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Engine failure practise

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All good advice .


Every time you get in have a plan in case it all goes bad.

From the second the motor starts to when you stop rolling on landing.


A failure to plan and practice where relevant is a plan for failure.


Always fly with a eye to engine failure at any time and a appropriate spot to land within a shortened gliding distance. Never stretch it to find a nicer spot for the airframe.  It is easy to misjudge the distance to your selected spot. A by the book glide is great but get the distance wrong and you are short. The airframe is now just your crash barrier/protection. You choose the spot it gets used and how much is used of that safety. If the aircraft survives- bonus. You must keep flying the aircraft actively. Fate is a very poor pilot.


No man or women is a superhero or has special powers. Gravity always wins, we are only smart meat bags.

Once the power stops, you are running a race with time, height/speed and a suitable landing spot. Make sure you can think and pilot ahead of the situation at all times and the gravity curve. You must be thinking about where you are going- not where you are.


Unless you are in full tiger country, you rarely have real killers around you that a well piloted aircraft in our class can not survive. Assuming a lack of behind cloud covered granite. Most machines can take a rough landing, short landing into a bush, or even a bloody Ferris wheel, as long as speeds are low ie REC landing speeds or near but not below stall. But even the famously hard to kill Jabiru objects to a tip stall and nose splat.


There is no possible situation where a tip stall is more survivable than flying into whats in front of you (cliff faces exempted). No matter what happens, Do not Stall the Aircraft unless your touching down.

This is the number one killer - stalling. IF you do one thing right to survive that is number one.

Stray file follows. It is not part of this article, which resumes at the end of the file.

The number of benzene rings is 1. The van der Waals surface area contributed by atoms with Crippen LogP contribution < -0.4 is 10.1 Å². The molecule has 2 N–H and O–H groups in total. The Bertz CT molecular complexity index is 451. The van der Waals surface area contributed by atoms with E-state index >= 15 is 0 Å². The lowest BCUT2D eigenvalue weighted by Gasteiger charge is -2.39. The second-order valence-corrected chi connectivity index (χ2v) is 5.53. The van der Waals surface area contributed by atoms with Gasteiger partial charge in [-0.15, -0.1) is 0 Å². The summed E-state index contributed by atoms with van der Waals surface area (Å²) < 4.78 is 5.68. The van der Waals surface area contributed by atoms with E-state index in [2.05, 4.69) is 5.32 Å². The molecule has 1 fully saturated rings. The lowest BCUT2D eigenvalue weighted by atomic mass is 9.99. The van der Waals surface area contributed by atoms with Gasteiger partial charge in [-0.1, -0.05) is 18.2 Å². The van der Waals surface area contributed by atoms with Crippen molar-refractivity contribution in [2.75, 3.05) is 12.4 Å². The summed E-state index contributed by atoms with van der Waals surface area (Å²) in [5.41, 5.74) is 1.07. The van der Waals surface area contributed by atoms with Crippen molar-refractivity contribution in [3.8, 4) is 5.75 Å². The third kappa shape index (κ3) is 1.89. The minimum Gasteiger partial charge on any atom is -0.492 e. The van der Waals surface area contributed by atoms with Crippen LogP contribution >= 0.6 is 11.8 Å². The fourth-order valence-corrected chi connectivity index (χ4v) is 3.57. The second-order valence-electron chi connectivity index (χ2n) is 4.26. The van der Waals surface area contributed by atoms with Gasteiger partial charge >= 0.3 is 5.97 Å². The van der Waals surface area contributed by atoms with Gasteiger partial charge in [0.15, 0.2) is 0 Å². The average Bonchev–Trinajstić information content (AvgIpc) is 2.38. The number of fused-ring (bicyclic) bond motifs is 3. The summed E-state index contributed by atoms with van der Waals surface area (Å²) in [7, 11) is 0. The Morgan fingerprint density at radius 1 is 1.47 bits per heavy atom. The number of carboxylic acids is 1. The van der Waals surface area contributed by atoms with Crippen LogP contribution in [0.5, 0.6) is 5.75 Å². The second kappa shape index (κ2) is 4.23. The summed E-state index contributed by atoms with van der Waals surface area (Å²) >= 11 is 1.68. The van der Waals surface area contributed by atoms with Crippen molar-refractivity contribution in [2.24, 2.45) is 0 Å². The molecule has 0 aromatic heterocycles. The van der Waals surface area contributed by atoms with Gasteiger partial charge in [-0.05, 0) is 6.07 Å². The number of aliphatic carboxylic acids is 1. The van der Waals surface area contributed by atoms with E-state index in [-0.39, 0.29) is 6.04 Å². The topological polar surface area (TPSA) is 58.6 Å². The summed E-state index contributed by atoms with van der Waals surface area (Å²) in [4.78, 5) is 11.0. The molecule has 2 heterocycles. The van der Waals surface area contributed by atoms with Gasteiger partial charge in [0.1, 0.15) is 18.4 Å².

Know your aircraft, like a lover, not a one night stand. Know exactly what she/he feels like when hot and sweaty or turbulent, how she feels control wise without power and a million other get to know and love things.


A bit too much speed is a easy fix, too little is much harder to deal with. The lighter the machine the more important gust loads and penetration become. High climb rates at takeoff and EFATO are problematic esp in rag machines- better to have more speed and penetration to allow for shear/gusts etc from tree lines. Lots have been too eager too grab the sky and any hiccup can lead to a tip stall, some machines are more prone to it. Often seen in videos called "hold my beer and watch this".


You turn low and  too slow and you Burn/splat.


Turns are lift killers, how much lift do you want to risk?


If you snooze- you loose. No second chances for inattention.


Keep calm and carry on- sage advice, panic leads to very poor decisions, abrupt control movements and PIO is common.




Never fixate on a problem, fly fly fly. Radio calls are last, fly fly fly. Engine restarts are only when you have time to spare.


Do not fixate on a tree or post when landing or you will subconsciously aim for it. Aim your eyes where you need to go, if that is between trees - so be it. That alone has killed quite a few and does daily on the roads as well.


All standard good airmanship.


All in the preparation of the mind for flight and doing the plan. No plan- , you did anyway, you plan to see your maker.


For practice and any poss actual emergency- carry a helmet and put it on. A good helmet could have saved quite a few pilots from head injury.


It can happen to the best at anytime. It has and we sorely miss them.


Most of all........my instructor ( ex raaf F111 and Blackhawk instructor) rammed home..............


Keep Flying the F..king aircraft till it stops.



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On 13/12/2019 at 2:29 PM, APenNameAndThatA said:

You sure the stall if 54 kts and the best glide speed is 60 kts. Those numbers seem too close together to me. In the Foxbat, IIRC, they are 42 and 54 respectively. Disclaimer: I have about 50 hrs. 

Sorry that was 54 clean and 65 best glide    

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The advice is great everyone , thank you.


I think a lot of you fly in developed areas with lots of paddocks and roads  all around you and good grass or sealed airstrips. the only options i have are my strip, the main gravel road or some of the station tracks that i know have no fence along side.


My strip is 10m wide and about 450m long. I went for a fly this morning and by the time i was coming into land the heat of the different terrain, bush, fire scare and rock makes it very bumpy from about 600 feet down. I tried to come in high so that i could glide to the strip as you all recomended but with the lift of the sand i was high over the threshold and would of landed 100m down the strip and run out of room to stop so i went around.

When i land at Carnarvon or Jandakot i am usually of the runway by the first taxiway and never use the last 1500m or tarmac. It makes sense to have the abilty to glide in on final if the engine stops but that seems more difficult for a short field landing.

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